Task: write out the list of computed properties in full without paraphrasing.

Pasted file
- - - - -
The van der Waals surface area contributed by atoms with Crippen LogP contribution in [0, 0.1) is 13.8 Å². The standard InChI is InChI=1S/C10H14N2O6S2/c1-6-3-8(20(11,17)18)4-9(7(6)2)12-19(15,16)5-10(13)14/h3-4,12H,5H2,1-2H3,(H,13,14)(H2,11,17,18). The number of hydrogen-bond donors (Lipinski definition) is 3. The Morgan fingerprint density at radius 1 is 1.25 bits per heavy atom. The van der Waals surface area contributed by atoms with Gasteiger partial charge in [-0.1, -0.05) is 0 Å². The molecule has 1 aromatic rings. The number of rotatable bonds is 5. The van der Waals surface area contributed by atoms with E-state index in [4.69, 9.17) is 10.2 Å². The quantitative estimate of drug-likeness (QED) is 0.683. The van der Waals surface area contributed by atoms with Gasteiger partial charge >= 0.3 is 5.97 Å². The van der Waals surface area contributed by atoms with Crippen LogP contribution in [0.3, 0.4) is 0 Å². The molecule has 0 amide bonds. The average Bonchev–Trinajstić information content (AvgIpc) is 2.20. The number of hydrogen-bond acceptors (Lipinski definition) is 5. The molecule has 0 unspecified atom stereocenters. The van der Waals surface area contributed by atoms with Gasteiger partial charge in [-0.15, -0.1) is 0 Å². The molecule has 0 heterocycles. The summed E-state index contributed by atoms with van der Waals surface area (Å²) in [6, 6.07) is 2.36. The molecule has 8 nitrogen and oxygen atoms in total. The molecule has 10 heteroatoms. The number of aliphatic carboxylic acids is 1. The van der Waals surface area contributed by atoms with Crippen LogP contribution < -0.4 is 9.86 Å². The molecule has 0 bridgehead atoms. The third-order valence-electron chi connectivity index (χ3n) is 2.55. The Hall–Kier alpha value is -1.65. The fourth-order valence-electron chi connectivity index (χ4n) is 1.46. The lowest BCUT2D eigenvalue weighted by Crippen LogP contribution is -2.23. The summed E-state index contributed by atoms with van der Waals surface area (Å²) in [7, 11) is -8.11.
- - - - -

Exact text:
The van der Waals surface area contributed by atoms with Crippen LogP contribution in [0, 0.1) is 13.8 Å². The standard InChI is InChI=1S/C10H14N2O6S2/c1-6-3-8(20(11,17)18)4-9(7(6)2)12-19(15,16)5-10(13)14/h3-4,12H,5H2,1-2H3,(H,13,14)(H2,11,17,18). The number of hydrogen-bond donors (Lipinski definition) is 3. The Morgan fingerprint density at radius 1 is 1.25 bits per heavy atom. The van der Waals surface area contributed by atoms with Gasteiger partial charge in [-0.1, -0.05) is 0 Å². The molecule has 1 aromatic rings. The number of rotatable bonds is 5. The van der Waals surface area contributed by atoms with E-state index in [4.69, 9.17) is 10.2 Å². The quantitative estimate of drug-likeness (QED) is 0.683. The van der Waals surface area contributed by atoms with Gasteiger partial charge >= 0.3 is 5.97 Å². The van der Waals surface area contributed by atoms with Crippen LogP contribution in [0.3, 0.4) is 0 Å². The molecule has 0 amide bonds. The average Bonchev–Trinajstić information content (AvgIpc) is 2.20. The number of hydrogen-bond acceptors (Lipinski definition) is 5. The molecule has 0 unspecified atom stereocenters. The van der Waals surface area contributed by atoms with Gasteiger partial charge in [-0.15, -0.1) is 0 Å². The molecule has 0 heterocycles. The summed E-state index contributed by atoms with van der Waals surface area (Å²) in [6, 6.07) is 2.36. The molecule has 8 nitrogen and oxygen atoms in total. The molecule has 10 heteroatoms. The number of aliphatic carboxylic acids is 1. The van der Waals surface area contributed by atoms with Crippen LogP contribution < -0.4 is 9.86 Å². The molecule has 0 bridgehead atoms. The third-order valence-electron chi connectivity index (χ3n) is 2.55. The Hall–Kier alpha value is -1.65. The fourth-order valence-electron chi connectivity index (χ4n) is 1.46. The lowest BCUT2D eigenvalue weighted by Crippen LogP contribution is -2.23. The summed E-state index contributed by atoms with van der Waals surface area (Å²) in [7, 11) is -8.11.